Some of the material in is restricted to members of the community. By logging in, you may be able to gain additional access to certain collections or items. If you have questions about access or logging in, please use the form on the Contact Page.
Iran's foreign policy in Central Asia and the South Caucasus since 1991 serves to show Tehran's foreign policy shift from revolutionary Islam to realpolitik. The Islamic Republic's failure to export the Islamic Revolution as well as economic troubles precipitated by the Iran-Iraq War led Tehran to act with more pragmatism in its foreign policy endeavors after Soviet Union disintegration. The shift to realpolitik reflects Iran's failure to support revolutionary Islam in Tajikistan as well as tacit support for Armenia instead of Azerbaijan in the Nagorno-Karabakh conflict. This paper examines the strong role power politics now play in Iran's foreign policy at the expense of revolutionary Islam, particularly with regards to its relationships with Central Asia, the South Caucasus, and Russia.
Iran-Iraq War, Caspian Sea Oil, Iran Foreign Policy, South Caucasus, Former Soviet Union, Central Asia, Foreign Policy Iran, Primakov Doctrine, Russia And Iran, Realpolitik, Revolutionary Islam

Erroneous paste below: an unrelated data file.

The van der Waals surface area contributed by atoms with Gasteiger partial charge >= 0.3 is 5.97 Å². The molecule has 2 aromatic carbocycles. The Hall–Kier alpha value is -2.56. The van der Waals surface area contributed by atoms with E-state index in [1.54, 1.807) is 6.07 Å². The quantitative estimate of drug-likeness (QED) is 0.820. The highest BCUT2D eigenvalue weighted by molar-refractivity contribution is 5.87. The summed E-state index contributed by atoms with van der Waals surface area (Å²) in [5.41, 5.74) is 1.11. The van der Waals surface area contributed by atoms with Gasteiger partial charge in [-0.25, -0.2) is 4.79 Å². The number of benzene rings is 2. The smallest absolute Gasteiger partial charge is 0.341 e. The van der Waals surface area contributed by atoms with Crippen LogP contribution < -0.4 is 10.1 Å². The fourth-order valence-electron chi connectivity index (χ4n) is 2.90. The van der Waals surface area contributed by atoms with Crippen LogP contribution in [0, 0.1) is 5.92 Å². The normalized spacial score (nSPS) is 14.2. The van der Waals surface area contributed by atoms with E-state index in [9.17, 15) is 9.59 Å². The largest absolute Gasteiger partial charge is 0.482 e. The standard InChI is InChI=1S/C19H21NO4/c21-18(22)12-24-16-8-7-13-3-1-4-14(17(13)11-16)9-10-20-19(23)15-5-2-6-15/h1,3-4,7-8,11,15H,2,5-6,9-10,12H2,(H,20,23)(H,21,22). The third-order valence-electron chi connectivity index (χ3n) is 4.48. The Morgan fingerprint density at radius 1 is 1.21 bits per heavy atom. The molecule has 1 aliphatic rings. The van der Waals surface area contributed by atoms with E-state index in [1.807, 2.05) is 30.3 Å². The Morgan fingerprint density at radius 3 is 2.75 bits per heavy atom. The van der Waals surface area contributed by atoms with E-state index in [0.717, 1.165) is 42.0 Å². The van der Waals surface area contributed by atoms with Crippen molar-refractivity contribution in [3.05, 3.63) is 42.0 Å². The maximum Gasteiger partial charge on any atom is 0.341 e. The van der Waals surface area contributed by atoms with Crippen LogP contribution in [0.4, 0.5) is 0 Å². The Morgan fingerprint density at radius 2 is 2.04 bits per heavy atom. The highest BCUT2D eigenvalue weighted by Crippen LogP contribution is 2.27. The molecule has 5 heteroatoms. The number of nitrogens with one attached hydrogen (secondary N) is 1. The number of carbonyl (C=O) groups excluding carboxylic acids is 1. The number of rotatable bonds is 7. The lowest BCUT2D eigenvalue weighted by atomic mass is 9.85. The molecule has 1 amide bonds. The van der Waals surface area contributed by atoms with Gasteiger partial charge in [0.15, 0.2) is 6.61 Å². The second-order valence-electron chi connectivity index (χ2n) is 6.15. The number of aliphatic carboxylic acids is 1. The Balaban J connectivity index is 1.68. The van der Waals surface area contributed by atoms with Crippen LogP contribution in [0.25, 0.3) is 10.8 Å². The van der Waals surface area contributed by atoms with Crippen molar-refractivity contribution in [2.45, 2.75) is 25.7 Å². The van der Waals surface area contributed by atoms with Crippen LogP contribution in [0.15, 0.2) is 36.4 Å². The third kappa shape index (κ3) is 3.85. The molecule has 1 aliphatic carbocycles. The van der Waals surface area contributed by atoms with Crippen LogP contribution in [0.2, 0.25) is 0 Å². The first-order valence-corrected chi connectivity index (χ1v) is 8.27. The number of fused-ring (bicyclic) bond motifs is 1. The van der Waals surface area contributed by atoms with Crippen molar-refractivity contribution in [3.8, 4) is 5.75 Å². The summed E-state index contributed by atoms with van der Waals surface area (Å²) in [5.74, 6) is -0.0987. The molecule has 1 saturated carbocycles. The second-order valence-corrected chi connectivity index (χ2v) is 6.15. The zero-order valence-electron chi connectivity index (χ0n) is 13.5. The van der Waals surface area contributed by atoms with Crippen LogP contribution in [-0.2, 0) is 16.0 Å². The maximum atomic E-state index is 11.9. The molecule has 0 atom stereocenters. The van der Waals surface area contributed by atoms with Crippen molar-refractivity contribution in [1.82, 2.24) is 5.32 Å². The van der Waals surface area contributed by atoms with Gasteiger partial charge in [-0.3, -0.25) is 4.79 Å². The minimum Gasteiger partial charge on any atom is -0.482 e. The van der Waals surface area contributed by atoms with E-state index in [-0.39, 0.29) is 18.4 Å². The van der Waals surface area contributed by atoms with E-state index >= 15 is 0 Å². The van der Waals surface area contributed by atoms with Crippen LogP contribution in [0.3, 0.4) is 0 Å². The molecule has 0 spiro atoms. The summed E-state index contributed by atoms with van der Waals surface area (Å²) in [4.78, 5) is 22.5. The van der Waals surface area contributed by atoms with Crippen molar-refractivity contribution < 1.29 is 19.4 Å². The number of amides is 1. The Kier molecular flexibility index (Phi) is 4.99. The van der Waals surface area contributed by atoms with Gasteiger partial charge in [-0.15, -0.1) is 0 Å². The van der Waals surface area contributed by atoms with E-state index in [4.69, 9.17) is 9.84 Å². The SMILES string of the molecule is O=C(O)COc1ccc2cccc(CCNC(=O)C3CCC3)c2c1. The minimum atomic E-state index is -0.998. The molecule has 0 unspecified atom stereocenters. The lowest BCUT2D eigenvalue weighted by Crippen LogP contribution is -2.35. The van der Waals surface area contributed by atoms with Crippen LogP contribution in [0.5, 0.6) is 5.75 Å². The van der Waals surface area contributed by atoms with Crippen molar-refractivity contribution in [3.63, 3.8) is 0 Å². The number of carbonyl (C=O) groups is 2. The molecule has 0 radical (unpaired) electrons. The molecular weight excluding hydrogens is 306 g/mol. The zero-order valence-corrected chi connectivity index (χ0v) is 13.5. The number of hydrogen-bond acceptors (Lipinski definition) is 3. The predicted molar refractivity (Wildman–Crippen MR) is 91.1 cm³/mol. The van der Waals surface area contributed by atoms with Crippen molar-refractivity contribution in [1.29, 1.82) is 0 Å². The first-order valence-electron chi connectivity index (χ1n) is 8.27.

Date of Defense
April 4, 2007.
A Thesis submitted to the Department of International Affairs in partial fulfillment of the requirements for the degree of Master of Arts.
Includes bibliographical references.
Peter Garretson, Professor Directing Thesis; Jonathan Grant, Committee Member; Mark Souva, Committee Member.
Florida State University
Use and Reproduction
This Item is protected by copyright and/or related rights. You are free to use this Item in any way that is permitted by the copyright and related rights legislation that applies to your use. For other uses you need to obtain permission from the rights-holder(s). The copyright in theses and dissertations completed at Florida State University is held by the students who author them.